Joachim Messing, the longtime director of the Waksman Institute of Microbiology at Rutgers University, died on September 13 at the age of 73. He was perhaps best known for developing a widely used DNA analysis technique known as shotgun sequencing, in which the nucleic acid is broken into chunks that can be analyzed simultaneously.
“Jo’s approach to the development of his DNA sequencing tools was to spread them freely and widely”—that is, he did not patent them, Robert Goodman, the executive dean of agriculture and natural resources at Rutgers, tells The New York Times. “He was an incredibly generous man.”
Messing grew up in post–World War II Germany, where he decided to study pharmacy as an undergraduate and master’s student because it encompassed a range of scientific areas. He then pursued a doctorate in biochemistry from Ludwig Maximilian University of Munich, where he began to study DNA. The Times reports that in 1974 he attended a talk by Frederick Sanger, who had developed an early method of DNA sequencing. Messing thought the process could be sped up if the DNA were copied and then chopped up into smaller chunks to be sequenced, and he began working on a way to clone the strands. After earning his degree, he completed a fellowship at the Max Planck Institute of Biochemistry in Munich before moving to the University of California, Davis, in 1978.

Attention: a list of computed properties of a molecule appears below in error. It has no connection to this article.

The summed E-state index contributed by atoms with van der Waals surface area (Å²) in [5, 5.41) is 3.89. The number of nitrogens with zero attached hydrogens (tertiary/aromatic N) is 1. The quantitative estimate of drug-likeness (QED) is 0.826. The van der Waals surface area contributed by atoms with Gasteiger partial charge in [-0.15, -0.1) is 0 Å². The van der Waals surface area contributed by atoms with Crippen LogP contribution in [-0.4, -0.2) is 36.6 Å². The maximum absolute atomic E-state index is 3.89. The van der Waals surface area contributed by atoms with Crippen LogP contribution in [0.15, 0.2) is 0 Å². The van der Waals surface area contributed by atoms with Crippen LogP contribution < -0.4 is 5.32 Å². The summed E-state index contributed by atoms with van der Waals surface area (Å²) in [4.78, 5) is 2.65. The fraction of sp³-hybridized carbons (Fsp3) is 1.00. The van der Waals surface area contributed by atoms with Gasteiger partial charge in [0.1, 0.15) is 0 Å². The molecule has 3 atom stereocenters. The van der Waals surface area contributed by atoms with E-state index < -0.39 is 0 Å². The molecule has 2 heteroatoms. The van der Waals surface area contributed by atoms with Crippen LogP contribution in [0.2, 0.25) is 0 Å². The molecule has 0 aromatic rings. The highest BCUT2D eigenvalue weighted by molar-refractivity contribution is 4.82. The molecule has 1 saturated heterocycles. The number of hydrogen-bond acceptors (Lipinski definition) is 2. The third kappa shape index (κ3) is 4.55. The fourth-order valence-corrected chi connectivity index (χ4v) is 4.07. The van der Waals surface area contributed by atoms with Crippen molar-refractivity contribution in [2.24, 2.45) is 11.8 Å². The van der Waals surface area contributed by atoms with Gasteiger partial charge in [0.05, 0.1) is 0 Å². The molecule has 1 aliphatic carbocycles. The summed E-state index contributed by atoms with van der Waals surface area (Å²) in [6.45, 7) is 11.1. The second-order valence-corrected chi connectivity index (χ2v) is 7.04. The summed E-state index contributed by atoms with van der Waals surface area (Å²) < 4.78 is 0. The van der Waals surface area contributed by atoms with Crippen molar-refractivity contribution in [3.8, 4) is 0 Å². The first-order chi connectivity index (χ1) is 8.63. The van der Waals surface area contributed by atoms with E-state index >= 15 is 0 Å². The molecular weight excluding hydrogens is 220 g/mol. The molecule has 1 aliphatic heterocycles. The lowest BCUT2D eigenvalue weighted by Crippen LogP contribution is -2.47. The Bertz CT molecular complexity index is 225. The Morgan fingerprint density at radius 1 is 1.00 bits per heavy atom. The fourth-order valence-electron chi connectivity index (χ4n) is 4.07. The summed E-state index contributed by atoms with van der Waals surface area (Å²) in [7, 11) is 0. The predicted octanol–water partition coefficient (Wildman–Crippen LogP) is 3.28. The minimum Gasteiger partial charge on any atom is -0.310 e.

There, Messing succeeded in developing shotgun sequencing; he and his UC Davis colleagues reported in 1981 that they had used an early version of the technique to analyze the genome of cauliflower mosaic virus. He had by this point moved to the University of Minnesota. That and other findings would make Messing the most-cited scientist of the 1980s, according to the Institute for Scientific Information (ISI). Writing in The Scientist in 1990, ISI analyst David Pendlebury noted that the method reported in 1981 had “created a revolution in molecular biology.”
In addition to developing techniques, Messing worked to improve crop plants through modifications such as adding amino acids to corn to make it more nutritious, and boosting drought resistance.
Messing moved to the Waksman Institute in 1985 and became its director in 1988. He was a member of Germany’s Academy of Sciences Leopoldina; a recipient of the Wolf Prize in Agriculture and the Promega Biotechnology Award of the American Society of Microbiology; a fellow of the American Association for the Advancement of Science and the American Academy of Microbiology; and a member of the National Academy of Sciences and the American Academy of Arts and Sciences.
According to the Times, Messing is survived by his wife, Rita (Stremmer) Messing; a son; a sister; and three grandchildren.
Update (October 2): We added a line noting that Messing moved to the University of Minnesota in the early 1980s.